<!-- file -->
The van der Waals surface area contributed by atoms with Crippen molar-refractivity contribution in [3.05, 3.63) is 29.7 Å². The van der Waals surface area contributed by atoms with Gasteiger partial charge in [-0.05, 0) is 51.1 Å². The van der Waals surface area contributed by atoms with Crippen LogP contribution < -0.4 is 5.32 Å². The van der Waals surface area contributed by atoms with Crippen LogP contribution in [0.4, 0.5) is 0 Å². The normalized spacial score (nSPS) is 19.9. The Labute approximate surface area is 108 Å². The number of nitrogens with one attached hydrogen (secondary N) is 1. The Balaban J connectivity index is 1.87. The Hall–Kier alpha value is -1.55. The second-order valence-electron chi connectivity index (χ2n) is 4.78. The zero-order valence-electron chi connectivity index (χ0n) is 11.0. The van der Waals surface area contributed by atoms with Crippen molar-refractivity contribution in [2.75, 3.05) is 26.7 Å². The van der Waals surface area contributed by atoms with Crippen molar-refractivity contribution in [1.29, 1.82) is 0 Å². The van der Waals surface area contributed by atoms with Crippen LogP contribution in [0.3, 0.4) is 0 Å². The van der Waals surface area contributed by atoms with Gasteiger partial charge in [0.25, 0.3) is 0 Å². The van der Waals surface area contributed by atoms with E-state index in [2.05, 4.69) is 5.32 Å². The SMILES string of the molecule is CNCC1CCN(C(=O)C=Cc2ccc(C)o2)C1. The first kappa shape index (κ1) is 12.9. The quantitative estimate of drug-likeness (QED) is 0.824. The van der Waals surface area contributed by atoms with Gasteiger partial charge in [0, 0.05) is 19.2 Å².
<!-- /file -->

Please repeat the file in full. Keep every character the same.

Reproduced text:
The van der Waals surface area contributed by atoms with Crippen molar-refractivity contribution in [3.05, 3.63) is 29.7 Å². The van der Waals surface area contributed by atoms with Gasteiger partial charge in [-0.05, 0) is 51.1 Å². The van der Waals surface area contributed by atoms with Crippen LogP contribution < -0.4 is 5.32 Å². The van der Waals surface area contributed by atoms with Crippen LogP contribution in [0.4, 0.5) is 0 Å². The normalized spacial score (nSPS) is 19.9. The Labute approximate surface area is 108 Å². The number of nitrogens with one attached hydrogen (secondary N) is 1. The Balaban J connectivity index is 1.87. The Hall–Kier alpha value is -1.55. The second-order valence-electron chi connectivity index (χ2n) is 4.78. The zero-order valence-electron chi connectivity index (χ0n) is 11.0. The van der Waals surface area contributed by atoms with Crippen molar-refractivity contribution in [2.75, 3.05) is 26.7 Å². The van der Waals surface area contributed by atoms with Crippen molar-refractivity contribution in [1.29, 1.82) is 0 Å². The van der Waals surface area contributed by atoms with Crippen LogP contribution in [0.3, 0.4) is 0 Å². The van der Waals surface area contributed by atoms with Gasteiger partial charge in [0.25, 0.3) is 0 Å². The van der Waals surface area contributed by atoms with E-state index in [2.05, 4.69) is 5.32 Å². The SMILES string of the molecule is CNCC1CCN(C(=O)C=Cc2ccc(C)o2)C1. The first kappa shape index (κ1) is 12.9. The quantitative estimate of drug-likeness (QED) is 0.824. The van der Waals surface area contributed by atoms with Gasteiger partial charge in [0, 0.05) is 19.2 Å².